Wegmans to Open Stores in Key South Jersey Towns

The Philadelphia Inquirer reports that Wegmans Food Markets will open two supermarkets in southern New Jersey, and one in Chester County, PA, within the next year. Wegmans is a Western New York-based supermarket chain which has expanded into Northeastern Pennsylvania and Central New Jersey over the past few years and has redefined the concept of food retailing in these areas.

Prior to the arrival of Wegmans, supermarkets in the area were generally smaller and carried less selection than supermarkets in other demographically similar parts of the country, such as the San Francisco Bay area. Now, supermarket chains wanting to compete in the lucrative Princeton, Bridgewater, and Manalapan, NJ markets must build big stores and add services including restaurants, catering, and on-site child care. This is also going to become the case in the communities where Wegmans plans to build in the near future.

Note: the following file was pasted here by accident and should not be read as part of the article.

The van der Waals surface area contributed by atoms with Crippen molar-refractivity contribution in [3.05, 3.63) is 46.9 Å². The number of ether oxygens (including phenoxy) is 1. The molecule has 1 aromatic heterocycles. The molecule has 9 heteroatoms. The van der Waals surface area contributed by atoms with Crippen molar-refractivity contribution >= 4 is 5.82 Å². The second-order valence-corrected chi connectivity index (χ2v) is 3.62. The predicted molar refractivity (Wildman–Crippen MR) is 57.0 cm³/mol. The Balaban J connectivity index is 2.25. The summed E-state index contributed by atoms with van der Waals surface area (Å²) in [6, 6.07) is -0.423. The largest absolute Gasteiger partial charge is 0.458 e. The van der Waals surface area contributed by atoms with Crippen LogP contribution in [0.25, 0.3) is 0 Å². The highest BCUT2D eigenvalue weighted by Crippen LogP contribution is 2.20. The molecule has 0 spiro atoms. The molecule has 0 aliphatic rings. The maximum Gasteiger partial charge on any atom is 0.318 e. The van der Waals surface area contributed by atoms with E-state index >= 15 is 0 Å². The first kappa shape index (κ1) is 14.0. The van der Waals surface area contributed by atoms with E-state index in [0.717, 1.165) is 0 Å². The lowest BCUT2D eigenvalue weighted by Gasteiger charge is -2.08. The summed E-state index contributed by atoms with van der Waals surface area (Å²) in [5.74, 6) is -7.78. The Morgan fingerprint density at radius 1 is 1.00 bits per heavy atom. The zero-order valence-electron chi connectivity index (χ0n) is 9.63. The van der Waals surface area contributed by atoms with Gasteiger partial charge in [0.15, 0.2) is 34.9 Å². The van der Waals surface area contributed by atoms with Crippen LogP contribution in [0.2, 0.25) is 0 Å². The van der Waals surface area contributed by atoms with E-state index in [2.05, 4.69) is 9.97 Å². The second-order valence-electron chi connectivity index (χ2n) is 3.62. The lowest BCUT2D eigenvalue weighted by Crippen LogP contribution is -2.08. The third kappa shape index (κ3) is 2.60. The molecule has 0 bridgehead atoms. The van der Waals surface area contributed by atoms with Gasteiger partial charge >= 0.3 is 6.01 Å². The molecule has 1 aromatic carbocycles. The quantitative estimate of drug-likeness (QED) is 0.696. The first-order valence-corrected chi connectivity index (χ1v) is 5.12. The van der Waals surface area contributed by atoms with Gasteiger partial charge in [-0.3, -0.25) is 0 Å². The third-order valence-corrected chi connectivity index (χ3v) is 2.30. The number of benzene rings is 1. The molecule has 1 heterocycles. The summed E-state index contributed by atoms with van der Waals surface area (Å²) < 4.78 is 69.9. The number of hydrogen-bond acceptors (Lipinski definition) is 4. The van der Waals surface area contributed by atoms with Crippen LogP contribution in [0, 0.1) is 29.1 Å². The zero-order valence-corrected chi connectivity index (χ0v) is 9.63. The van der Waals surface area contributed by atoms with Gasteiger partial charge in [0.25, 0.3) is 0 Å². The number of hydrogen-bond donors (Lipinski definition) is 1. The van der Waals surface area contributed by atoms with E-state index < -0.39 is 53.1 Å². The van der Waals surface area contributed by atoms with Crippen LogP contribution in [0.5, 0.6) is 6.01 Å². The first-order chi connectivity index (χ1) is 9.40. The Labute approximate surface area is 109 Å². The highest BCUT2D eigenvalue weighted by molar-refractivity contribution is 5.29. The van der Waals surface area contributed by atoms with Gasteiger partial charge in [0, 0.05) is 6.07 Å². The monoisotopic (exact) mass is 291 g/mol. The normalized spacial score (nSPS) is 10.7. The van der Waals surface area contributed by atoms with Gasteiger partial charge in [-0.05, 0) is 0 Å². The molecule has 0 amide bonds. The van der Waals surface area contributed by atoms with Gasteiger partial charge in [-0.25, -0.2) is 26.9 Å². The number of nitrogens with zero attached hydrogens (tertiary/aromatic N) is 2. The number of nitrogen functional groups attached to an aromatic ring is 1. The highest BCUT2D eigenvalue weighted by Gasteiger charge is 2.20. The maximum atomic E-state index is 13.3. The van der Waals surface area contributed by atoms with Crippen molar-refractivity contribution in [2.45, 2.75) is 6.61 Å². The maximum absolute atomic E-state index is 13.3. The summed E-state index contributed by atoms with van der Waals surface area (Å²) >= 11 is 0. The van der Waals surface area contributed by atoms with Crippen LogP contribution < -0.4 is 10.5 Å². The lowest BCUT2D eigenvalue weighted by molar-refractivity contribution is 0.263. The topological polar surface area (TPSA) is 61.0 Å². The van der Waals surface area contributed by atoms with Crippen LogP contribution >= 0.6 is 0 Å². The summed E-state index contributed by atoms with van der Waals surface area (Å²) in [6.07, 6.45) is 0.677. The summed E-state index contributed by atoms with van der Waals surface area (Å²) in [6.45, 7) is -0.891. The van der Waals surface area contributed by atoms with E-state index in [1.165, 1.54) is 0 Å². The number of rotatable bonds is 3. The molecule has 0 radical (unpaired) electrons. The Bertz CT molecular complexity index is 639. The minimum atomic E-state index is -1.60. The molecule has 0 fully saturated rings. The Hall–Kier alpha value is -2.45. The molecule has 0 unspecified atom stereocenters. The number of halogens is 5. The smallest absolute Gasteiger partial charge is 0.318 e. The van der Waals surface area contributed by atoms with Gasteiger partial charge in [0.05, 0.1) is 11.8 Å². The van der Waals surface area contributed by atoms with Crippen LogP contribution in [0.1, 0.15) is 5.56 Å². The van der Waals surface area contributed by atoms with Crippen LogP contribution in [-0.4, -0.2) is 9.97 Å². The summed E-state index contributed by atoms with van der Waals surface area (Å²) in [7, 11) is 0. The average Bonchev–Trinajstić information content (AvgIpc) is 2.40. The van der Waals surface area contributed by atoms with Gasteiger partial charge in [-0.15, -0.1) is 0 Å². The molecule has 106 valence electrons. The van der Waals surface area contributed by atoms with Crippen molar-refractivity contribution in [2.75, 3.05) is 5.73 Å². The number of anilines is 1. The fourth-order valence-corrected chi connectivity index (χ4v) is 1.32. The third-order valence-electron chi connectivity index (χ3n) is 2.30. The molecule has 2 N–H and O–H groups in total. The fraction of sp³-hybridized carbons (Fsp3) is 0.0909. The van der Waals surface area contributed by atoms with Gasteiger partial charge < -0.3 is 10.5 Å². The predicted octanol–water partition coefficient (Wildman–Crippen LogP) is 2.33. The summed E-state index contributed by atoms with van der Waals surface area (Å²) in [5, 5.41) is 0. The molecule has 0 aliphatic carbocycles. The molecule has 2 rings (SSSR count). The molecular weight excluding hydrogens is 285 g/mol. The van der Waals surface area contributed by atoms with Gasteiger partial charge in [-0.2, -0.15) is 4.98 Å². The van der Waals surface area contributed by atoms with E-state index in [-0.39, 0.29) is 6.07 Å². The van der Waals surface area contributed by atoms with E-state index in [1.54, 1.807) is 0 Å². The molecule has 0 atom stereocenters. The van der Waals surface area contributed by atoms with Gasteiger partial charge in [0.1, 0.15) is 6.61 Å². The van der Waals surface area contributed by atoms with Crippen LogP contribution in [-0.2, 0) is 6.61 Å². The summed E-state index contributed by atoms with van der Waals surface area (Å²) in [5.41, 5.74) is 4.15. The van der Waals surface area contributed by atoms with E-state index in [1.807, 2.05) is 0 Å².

December 18, 2001

Mumia Abu-Jamal's Death Sentence Overturned

The Associated Press reports that the death sentence imposed on Mumia Abu-Jamal has been overturned by U.S. District Judge William Yohn. The judge denied all of his other appeal claims, including a request for a new trial. According to the article, "The judge said jurors should have been able to consider mitigating circumstances during sentencing even if they did not unanimously agree that those circumstances existed."